When my grandmother lay dying in her bed, I sat on the couch beside her. I sat with Paula. She didn’t do anything. She didn’t talk to me. Most people would look at this as say, “Well, yeah. Of course she didn’t have anything to say, she was a 16 year old. What kind of sage advice would she have?” As I said before, most people don’t know what to say—no matter what their age is. But my point here is: she didn’t have to. She didn’t have to say a word. And she was more than comfortable with not having that ability. She had something greater to give. Presence. She was “being” with me. She was letting me feel my emotions. She wasn’t trying to tell me words to “fix” me. It’s almost unexplainable. I just leaned on her and cried.  We did sing worship music and prayed with my grandmother. But for the most part, I just sat there. She just sat there. It was enough.

To Be or Not To Be

This world is going going going. No one sits with people anymore without “doing”. It’s so hard to “be” in this constant state of motion. To live the affirmed life “means learning to “be present to everything in creation” and learning how to live in a more quiet and unhurried manner.” Paula showed me, as part of God’s creation, that I was worth “being” present with. She was quiet. She was unhurried. She was content with not having words to speak. She was exactly what I needed.

We all have trials in our lives with which we need people there to support us. Some of those trials cannot be consoled with words. This power. This power of “being”. Of being allowed to feel those emotions that come on so strongly. Of being able to not be shut down for feeling sad. Of being able to be present with someone without them feeling as if they need to “fix” you. Harness it, my friends. Wield this power. Those you love will be forever grateful you did.

+ Pax + | KK


“You don’t know what I suffer!”


Oh, how I love the BBC’s Pride and Prejudice. Alison Steadman gives an unprecedented performance of Mrs. Bennet-quite the drama queen herself.

This start to “To Suffer For Souls” is just an opening line into the trials I’ve encountered and will continue to encounter as life is just life. It’s no surprise that I’ve been through struggles, because, you know as well as I, we’re human and that’s what happens as long as we’re breathing. (maybe even more so after we stop if we don’t make proper choices!) But that being said, that’s not the end to that statement.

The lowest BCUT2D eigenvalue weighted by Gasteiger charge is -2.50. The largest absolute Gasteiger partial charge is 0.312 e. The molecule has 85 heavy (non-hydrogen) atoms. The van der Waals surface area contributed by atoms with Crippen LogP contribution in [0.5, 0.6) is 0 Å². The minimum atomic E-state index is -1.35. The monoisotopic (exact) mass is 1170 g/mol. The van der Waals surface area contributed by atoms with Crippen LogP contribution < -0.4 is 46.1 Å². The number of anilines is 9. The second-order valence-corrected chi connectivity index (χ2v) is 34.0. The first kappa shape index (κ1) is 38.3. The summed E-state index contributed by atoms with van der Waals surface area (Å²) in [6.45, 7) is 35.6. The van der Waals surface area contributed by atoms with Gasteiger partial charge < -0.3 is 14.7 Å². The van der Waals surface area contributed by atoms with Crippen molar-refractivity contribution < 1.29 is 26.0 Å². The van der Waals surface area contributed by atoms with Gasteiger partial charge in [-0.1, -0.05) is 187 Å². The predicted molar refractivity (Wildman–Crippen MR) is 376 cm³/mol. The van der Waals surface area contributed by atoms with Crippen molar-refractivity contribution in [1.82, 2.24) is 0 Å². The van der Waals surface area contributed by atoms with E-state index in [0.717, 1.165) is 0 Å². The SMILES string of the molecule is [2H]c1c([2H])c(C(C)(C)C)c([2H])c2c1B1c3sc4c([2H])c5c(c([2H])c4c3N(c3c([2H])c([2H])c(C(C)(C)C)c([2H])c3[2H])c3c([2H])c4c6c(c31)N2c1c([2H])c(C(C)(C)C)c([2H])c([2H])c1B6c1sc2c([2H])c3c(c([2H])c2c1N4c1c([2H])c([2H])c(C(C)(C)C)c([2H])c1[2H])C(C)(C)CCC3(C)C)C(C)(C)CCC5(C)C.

What do I suffer?

My response to that would be another question, “Why do I suffer?” I do, because “I longed to suffer for souls as Christ had done, so that some day they might be with Him forever.” (The Little Flower | THE STORY OF SAINT THERESE OF THE CHILD JESUS – Mary Fabyan Windeatt) That line I found highlighted in my book I read at age 10. I found it when I was 18ish (don’t remember my exact age) as I was preparing for a talk  at a women’s retreat on “Conquering Suffering through Love”.

As I prepared for that retreat, I prayed of course, but also reflected on all my past before the suffering started. It was reflecting back quite a bit, because the struggles began at age 11/12. It was true I did long to suffer. Why? Because I knew that suffering does not have to go without merit. I was a child-a child so madly in love with Jesus. I delved into the lives of the saints and there was something that they all had in common, they suffered. Life’s not easy. And they didn’t try to take an easy way out. They put on their cross and listened to Christ as He said, “Come follow Me.”

Okay. So, WHAT do I suffer?

The year or so after I told the Lord I longed to suffer, I started into an uncomfortable state-the state I found out years later was depression. This was not what I expected. I thought I would get tuberculous or cancer or something-something I was a little bit more familiar with as an illness-(yes, I know that’s crazy to be okay with that) but the depression led me to the darkest of the darkest.  At night, I cried myself to sleep for months on end-hiding it from my family as they were taking care of my ailing grandmother and little toddlers. This wasn’t a simple boo hoo-tears rolling down your cheek. This was a “get on the floor in my tiny closet, shut the door, curl up into the tightest possible position, and shake violently while remaining silent” kind of crying. I spent those nights racking my brain trying to think of what could have possibly gone wrong? What did someone do? Why was I hurting so badly? I just couldn’t understand.

Many other symptoms unraveled my life and then by the age of 16 it happened. I had what’s called a manic episode. I won’t go into the details of that now, but it was awful. I lost touch with reality. And I lost touch with all my friends-well most of them. The mania seems fun at the beginning. You feel euphoric, but if not tended to, it spirals out of control.

Soon after the episode began, I was diagnosed with Bipolar Disorder. I had it stamped to my forehead for a little while, but once I got stabilized on my medicine, I peeled off the stamp and stuck it in my pocket-only taking it out for select people to see.

I’m writing now because of the reactions of those select people who saw. Those people had hurts, too. They had struggles. And some of them even had Bipolar Disorder. It’s a medical illness many people still misunderstand. From my knowledge of “Silver Linings Playbook”, it’s not the most accurate portrayal of the illness-at least not how I act. Through the love of my caregivers, I’ve learned to take care of myself and jump on top of my health whenever the symptoms start to arise. These tips and tricks are something I’m willing to share. I’m here reaching out with a helping hand, but I can’t help without the Hand that’s held mine. This blog with evolve I’m sure, but to start out it will be on what I suffer, why I suffer, how I deal with it and how I embrace it.

+ Pax + | KK